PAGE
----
File this under things you never knew you wanted: a cup that doubles as candy. The investors on Shark Tank know the sentiment all too well. They were skeptical when Chelsea Briganti and Leigh Ann Tucker brought just that - an edible cup that goes down like fruit leather - onto the show. But minutes (and a few bites later), they were sold.
It sparked an all-out bidding war, with sharks Mark Cuban and Barbara Corcoran eventually teaming up to invest in Loliware, the company the duo founded shortly after graduating at Parsons School for Design. Briganti and Tucker came up with the idea after entering a Jell-O mold competition.
"Chelsea and I are very passionate about sustainability and reducing our ecological footprint, so we wanted to create a cup that'd produce zero waste," Tucker explained. They dreamed up a cup that used a plant-based gelatin called agar to retain its shape. It crushed every other entry in the competition, and the girls began fielding calls from retailers wanting to be part of further product development. When they took the idea to Kickstarter, the cups - which they'd dubbed Loliware - surpassed their $10,000 goal. Then Shark Tank came calling, and within 36 hours of the show airing, they'd brought in $130,000.
"We made the same amount in 36 hours that we'd made in the months leading up to the show," Tucker said.
Before long, the duo began receiving calls from all over, from mega brands like Disney (interested in serving the cups in its parks) to Mom and Pop operations, like a vendor at the Texas State Fair. Though you shouldn't let the latter fool you; the Texas State Fair posed one of Loliware's biggest hurdles to jump, early on.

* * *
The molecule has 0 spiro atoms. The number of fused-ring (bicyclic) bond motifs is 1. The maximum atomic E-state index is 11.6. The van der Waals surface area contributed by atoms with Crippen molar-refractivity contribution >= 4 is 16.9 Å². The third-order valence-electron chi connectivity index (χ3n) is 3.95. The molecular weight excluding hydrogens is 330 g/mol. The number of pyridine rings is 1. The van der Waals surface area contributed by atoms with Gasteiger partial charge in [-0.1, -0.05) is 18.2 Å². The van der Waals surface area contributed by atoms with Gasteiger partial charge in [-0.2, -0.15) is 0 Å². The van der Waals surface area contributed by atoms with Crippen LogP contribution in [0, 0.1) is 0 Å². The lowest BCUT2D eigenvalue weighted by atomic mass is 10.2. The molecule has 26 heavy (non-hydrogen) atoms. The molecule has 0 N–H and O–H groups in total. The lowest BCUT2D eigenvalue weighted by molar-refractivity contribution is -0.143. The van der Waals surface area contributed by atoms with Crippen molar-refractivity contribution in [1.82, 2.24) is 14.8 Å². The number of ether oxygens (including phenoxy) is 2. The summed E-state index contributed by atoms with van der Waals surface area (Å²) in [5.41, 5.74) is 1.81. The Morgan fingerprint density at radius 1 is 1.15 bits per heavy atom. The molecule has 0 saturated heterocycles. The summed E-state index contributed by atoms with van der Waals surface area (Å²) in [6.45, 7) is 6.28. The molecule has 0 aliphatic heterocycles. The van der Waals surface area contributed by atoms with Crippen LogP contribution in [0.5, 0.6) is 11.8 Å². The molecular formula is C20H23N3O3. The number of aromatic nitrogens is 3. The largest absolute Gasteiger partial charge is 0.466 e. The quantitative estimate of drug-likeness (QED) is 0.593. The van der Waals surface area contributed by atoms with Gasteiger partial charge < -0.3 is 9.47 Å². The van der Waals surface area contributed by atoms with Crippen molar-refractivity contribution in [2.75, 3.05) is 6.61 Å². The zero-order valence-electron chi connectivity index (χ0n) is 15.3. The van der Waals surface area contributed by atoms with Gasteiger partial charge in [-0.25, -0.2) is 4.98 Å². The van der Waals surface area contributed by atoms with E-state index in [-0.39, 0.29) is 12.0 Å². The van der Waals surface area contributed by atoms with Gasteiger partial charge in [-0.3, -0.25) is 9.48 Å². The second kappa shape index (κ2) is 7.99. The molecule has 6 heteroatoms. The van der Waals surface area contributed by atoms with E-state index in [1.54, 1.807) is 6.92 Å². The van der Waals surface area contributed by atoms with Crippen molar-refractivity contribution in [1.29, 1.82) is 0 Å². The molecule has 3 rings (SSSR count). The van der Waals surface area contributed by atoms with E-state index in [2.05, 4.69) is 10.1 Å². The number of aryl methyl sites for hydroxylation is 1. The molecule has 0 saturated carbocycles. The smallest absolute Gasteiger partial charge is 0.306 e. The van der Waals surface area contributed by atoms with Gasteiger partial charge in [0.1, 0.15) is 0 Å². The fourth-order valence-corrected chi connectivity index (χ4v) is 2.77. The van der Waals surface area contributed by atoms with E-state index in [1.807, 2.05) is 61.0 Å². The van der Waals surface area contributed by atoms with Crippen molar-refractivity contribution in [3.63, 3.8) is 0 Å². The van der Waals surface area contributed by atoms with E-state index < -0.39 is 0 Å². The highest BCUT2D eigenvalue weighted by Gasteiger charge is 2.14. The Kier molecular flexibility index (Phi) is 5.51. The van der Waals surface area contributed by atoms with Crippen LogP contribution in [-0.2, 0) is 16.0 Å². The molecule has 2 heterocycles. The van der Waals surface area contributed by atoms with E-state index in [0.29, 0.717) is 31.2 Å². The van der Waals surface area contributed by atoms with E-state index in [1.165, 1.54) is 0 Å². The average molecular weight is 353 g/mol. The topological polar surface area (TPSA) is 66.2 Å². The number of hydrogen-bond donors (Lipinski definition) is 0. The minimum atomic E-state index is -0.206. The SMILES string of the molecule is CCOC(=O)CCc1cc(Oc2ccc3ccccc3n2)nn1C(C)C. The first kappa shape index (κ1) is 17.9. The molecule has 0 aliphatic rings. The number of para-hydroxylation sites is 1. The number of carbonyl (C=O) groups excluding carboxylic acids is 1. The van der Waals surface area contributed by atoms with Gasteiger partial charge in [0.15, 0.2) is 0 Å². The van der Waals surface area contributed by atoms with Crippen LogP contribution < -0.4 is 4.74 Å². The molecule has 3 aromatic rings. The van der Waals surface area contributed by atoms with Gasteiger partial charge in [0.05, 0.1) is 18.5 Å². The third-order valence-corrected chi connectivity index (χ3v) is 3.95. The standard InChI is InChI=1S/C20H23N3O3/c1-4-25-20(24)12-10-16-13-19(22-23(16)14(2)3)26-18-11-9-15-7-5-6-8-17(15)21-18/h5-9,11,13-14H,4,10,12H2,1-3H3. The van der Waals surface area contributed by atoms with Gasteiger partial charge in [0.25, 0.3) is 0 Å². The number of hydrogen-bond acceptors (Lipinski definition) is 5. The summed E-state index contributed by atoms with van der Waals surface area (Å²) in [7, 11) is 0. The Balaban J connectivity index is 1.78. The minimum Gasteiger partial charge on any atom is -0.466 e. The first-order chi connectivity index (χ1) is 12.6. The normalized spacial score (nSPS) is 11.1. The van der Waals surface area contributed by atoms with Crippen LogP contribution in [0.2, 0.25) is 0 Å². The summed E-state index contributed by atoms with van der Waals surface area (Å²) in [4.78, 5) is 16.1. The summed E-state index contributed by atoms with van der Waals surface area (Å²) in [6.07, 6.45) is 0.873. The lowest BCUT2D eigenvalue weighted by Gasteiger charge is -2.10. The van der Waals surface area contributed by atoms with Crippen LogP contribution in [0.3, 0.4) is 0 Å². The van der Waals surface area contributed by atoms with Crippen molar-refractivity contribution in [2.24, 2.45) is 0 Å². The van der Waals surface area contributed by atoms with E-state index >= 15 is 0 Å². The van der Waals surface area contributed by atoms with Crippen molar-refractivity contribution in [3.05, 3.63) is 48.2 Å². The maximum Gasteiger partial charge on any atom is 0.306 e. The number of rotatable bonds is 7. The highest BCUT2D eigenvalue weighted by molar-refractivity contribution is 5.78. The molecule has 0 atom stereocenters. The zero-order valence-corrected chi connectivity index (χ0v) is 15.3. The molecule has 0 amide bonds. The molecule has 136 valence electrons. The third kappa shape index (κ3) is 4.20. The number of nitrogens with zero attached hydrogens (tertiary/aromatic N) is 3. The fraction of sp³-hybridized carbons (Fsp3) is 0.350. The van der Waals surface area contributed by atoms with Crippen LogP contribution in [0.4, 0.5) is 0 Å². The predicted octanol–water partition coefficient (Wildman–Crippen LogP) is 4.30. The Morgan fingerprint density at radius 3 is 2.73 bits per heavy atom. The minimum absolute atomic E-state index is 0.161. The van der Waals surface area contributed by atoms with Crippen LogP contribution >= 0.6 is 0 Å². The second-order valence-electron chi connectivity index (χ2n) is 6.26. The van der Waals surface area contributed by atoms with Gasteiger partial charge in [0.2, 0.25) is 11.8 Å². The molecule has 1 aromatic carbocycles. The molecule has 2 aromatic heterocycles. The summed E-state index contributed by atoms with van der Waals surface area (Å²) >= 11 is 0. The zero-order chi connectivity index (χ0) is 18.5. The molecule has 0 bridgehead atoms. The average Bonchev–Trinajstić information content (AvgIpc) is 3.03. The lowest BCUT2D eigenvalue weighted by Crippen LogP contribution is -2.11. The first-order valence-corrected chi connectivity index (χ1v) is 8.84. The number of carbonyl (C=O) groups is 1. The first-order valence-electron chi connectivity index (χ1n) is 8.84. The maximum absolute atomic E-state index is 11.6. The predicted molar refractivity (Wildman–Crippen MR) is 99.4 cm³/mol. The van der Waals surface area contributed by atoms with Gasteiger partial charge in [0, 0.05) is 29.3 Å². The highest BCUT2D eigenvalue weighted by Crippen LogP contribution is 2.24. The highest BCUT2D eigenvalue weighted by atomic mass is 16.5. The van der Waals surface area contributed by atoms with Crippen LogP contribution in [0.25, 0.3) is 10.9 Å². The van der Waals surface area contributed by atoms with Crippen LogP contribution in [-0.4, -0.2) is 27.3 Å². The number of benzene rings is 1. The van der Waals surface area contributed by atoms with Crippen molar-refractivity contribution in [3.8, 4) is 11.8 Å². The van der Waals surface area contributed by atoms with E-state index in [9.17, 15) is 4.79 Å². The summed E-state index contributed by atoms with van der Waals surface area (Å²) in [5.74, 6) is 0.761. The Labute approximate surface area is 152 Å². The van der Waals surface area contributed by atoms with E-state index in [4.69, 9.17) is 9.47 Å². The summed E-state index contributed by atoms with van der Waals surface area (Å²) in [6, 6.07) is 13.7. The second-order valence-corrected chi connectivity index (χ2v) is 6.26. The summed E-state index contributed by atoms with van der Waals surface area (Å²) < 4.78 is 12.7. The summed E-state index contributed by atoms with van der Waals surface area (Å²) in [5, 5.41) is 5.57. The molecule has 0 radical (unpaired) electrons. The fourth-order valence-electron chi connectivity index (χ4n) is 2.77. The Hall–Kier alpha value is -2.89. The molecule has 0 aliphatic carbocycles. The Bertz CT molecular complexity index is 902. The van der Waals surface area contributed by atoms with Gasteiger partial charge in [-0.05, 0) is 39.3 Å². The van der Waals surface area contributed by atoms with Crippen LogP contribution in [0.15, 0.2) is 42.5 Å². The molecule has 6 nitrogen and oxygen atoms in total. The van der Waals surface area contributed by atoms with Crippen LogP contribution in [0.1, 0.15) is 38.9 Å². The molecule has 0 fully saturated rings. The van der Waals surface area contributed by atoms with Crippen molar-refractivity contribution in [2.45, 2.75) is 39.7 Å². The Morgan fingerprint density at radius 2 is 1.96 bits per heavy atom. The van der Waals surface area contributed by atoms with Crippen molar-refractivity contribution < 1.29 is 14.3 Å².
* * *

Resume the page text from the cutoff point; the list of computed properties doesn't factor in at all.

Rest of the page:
"The vendor was launching a new beer garden at the fair, and he wanted to offer state fair-inspired foods using organic ingredients, like a cotton candy soda in our berry cups, or green apple soda in a cherry cup, kind of like a candy apple," Tucker said. He asked for 50,000 cups to replace the plastic ones he'd been using. And he wanted them to be double Loliware's original size.
At first, the solution seems simple: Make bigger cups, faster! But, given Tucker and Briganti got their start in a rental kitchen, making 10 cups at a time by hand, they had to scale up production, ASAP.
"The biggest challenge was figuring out how to double the size of the cup while maintaining its structure," she said.
That's where their backgrounds in product and industrial design came in handy. Later this year, they hope to start selling the larger cup everywhere, along with a shot glass-sized version.
As Willy Wonka famously said, "candy is dandy, but liquor is quicker," and in this case, you get the best of both worlds. Each drink doubles as a snack, though if you're not in the mood to eat yours after drinking what's in it (they're extra-chewy since they grow sturdy when filled with liquid), it's okay: The cups are completely biodegradable.
Plus, there's an added bonus that Briganti and Tucker probably didn't foresee: Mom will never scold you for chewing on the edge of this cup.
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